No pharmaceutical products have yet been shown to be safe and effective for the treatment of COVID-19. However, a number of medicines have been suggested as potential investigational therapies, many of which are now being or will soon be studied in clinical trials.
The coronavirus disease 2019 (COVID-19) drug pipeline is not growing at quite the same speed as the pandemic. But its rate of expansion is nevertheless cause for pause. In the months since COVID-19 has spread, researchers have launched more than 180 clinical trials of everything from repurposed antivirals and immunomodulators to unproven cell therapies and vitamin C. There are good reasons to build up a full pipeline of COVID-19 drugs. Up to 90% of new entrants into clinical trials never make it to approval, and so investigators want to have as many shots on goal as possible. Scientific understanding of COVID-19 is also changing so quickly that it makes sense to keep options open.
And in the absence of comprehensive trial coordination mechanisms, signs of disarray are emerging. The scale of these trials is too small, and the variation in terms of how they are being run is too large. These trials aren’t really designed to answer the questions that need to be answered. The research community faces a tricky dilemma, with little time for reflection. On the one hand, we want to be coordinated. On the other hand, we don’t want to spend too much time getting coordinated because the pace of this thing is so rapid. Everyone’s doing their best.
Efforts of countries with WHO
In the context, the World Health Organisation (WHO)) has now taken steps to provide greater coordination through its Solidarity trial, a study of four therapeutic approaches for hospitalised patients with confirmed COVID-19. These consist of Gilead’s RNA polymerase inhibitor remdesivir, the antimalarials hydroxychloroquine and chloroquine, the HIV protease inhibitors lopinavir and ritonavir, and lopinavir and ritonavir in combination with the immunomodulatory agent interferon beta-1a. First results could be available within 12–16 weeks. This trial seeks to align the research community behind key clinical trial design features that can make the most of incoming data.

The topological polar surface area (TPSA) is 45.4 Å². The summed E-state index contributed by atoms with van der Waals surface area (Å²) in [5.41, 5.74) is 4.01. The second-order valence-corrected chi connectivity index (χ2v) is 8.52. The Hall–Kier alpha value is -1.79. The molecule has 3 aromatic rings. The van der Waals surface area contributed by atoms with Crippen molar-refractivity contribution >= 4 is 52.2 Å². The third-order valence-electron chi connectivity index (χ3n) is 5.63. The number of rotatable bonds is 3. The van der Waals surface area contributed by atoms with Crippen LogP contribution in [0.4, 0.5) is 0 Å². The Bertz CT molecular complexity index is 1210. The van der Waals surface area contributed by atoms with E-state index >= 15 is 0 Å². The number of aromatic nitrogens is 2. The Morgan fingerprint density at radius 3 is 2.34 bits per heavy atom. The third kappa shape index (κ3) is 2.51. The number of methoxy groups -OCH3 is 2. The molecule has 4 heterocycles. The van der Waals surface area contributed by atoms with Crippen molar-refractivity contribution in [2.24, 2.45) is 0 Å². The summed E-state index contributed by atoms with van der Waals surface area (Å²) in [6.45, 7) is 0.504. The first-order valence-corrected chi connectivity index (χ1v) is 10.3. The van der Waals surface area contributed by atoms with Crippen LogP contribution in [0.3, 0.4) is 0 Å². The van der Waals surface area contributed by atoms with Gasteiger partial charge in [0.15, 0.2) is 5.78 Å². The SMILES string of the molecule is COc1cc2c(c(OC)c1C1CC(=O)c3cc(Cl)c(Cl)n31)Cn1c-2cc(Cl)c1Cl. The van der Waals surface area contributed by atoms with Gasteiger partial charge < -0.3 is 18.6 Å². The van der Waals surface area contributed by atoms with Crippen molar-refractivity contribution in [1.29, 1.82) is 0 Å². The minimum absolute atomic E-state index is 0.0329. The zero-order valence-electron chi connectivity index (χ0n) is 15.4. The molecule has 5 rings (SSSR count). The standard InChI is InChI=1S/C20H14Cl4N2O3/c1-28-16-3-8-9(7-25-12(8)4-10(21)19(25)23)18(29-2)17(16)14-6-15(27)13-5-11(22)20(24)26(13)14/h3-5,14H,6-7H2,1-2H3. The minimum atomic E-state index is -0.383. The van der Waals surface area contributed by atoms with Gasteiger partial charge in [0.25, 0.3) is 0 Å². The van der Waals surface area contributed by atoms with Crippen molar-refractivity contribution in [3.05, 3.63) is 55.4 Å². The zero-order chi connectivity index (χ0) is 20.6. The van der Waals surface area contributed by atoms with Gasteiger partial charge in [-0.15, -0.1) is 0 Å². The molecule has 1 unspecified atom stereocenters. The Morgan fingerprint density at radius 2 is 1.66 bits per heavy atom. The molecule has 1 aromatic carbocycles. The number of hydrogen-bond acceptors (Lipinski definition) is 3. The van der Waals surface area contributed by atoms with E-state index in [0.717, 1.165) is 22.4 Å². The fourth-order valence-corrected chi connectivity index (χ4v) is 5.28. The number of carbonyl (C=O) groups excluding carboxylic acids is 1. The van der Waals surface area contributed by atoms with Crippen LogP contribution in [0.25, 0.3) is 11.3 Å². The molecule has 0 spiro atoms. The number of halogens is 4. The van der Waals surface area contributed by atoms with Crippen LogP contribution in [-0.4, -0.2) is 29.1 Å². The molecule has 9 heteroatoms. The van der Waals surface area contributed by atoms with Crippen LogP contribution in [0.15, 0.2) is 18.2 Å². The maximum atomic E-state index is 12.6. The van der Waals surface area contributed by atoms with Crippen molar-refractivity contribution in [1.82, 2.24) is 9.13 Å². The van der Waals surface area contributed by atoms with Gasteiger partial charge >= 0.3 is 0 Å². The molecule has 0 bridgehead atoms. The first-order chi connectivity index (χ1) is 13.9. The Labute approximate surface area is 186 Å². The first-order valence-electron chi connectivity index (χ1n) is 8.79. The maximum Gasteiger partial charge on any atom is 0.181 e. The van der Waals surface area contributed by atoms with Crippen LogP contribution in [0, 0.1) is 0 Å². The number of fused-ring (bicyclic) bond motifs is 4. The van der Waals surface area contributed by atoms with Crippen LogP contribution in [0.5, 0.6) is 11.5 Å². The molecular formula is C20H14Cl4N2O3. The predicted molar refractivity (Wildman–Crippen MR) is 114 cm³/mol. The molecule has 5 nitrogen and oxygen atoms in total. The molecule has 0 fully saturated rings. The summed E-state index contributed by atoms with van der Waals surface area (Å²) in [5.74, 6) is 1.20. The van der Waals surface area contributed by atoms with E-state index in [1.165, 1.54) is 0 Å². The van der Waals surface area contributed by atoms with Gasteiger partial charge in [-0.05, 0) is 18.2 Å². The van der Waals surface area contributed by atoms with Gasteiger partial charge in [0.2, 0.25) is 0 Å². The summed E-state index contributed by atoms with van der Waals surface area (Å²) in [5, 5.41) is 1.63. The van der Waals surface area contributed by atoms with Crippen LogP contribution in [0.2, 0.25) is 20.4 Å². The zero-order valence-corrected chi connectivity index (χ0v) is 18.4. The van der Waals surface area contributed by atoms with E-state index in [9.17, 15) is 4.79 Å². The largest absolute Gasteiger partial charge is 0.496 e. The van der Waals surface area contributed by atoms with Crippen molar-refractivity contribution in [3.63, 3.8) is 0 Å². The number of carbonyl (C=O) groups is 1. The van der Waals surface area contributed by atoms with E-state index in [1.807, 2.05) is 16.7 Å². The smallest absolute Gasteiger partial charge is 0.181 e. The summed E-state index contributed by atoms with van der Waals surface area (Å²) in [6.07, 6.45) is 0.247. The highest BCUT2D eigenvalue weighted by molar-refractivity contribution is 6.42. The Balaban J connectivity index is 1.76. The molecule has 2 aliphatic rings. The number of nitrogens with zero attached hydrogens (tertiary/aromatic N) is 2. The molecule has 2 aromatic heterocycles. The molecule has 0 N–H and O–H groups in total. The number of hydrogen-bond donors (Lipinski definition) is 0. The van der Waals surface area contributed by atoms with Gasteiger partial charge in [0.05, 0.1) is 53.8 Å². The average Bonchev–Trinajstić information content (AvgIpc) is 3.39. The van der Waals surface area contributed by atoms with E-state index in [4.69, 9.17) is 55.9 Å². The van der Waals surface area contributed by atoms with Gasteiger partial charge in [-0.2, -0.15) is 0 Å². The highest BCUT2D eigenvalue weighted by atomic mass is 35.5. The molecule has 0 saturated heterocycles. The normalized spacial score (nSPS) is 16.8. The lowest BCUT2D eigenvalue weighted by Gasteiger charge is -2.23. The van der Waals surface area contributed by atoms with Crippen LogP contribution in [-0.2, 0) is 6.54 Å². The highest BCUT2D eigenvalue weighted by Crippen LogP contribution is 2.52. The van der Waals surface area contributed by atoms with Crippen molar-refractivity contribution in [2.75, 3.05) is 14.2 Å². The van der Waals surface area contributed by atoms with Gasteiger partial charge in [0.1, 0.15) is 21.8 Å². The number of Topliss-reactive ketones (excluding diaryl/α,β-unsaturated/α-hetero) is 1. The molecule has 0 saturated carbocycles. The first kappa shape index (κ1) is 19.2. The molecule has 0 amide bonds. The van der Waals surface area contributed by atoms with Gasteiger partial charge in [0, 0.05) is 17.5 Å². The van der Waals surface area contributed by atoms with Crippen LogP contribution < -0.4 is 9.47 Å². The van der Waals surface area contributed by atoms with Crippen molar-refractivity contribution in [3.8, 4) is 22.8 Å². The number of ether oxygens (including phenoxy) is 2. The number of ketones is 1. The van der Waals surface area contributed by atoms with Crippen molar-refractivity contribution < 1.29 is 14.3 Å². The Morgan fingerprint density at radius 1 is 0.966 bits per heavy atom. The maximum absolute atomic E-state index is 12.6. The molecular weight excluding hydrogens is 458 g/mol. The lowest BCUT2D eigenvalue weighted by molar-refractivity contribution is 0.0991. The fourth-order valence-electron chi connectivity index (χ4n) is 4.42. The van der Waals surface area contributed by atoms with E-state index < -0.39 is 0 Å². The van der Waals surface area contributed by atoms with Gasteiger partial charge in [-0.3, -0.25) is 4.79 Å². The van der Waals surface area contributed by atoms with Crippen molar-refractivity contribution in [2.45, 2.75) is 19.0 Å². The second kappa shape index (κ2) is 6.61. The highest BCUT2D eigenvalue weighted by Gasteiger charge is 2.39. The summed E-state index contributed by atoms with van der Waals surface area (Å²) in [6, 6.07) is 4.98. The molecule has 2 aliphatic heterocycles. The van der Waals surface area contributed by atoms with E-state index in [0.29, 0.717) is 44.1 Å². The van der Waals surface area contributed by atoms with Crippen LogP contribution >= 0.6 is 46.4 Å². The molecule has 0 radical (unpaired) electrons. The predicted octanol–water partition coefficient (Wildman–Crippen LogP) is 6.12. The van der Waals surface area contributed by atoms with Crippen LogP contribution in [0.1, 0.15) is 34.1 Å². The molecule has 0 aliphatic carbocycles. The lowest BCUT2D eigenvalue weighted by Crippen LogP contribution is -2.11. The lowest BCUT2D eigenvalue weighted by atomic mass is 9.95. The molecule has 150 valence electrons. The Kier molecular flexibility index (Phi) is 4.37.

By enrolling patients from around the world, the Solidarity trial might be able to answer questions more quickly than standalone trials can. Already, 70 countries have committed to joining up. Countries with the least developed health-care infrastructures can follow a backbone protocol, whereas those with better capabilities will launch “daughter” trials that will collect additional data.
As one expert says although the trial is not double-blinded, that is acceptable in a pandemic because we really want to make this as easy and simple as possible. By enrolling as many and as diverse a population as possible, the data will be more likely to reflect real-world efficacy. The chairman of the group of was quite hopeful about its outcome and said that although I am not saying these will be a cure for COVID-19 but adds. “But even if we can reduce the proportion of patients that need ventilators by, say, 20%, that could have a huge impact on our national health-care systems.”
Other pipeline trial and testing
This leaves plenty of room—and need—for other agents. Beyond the traditional antivirals, a few candidates are already attracting attention. Virally targeted antibodies might be able to help the immune system to ward of infection, for example. There is also hope that anti-inflammatory agents might be able to keep overactive immune responses in check.The different classes of agents might also be most useful in different stages of diseases.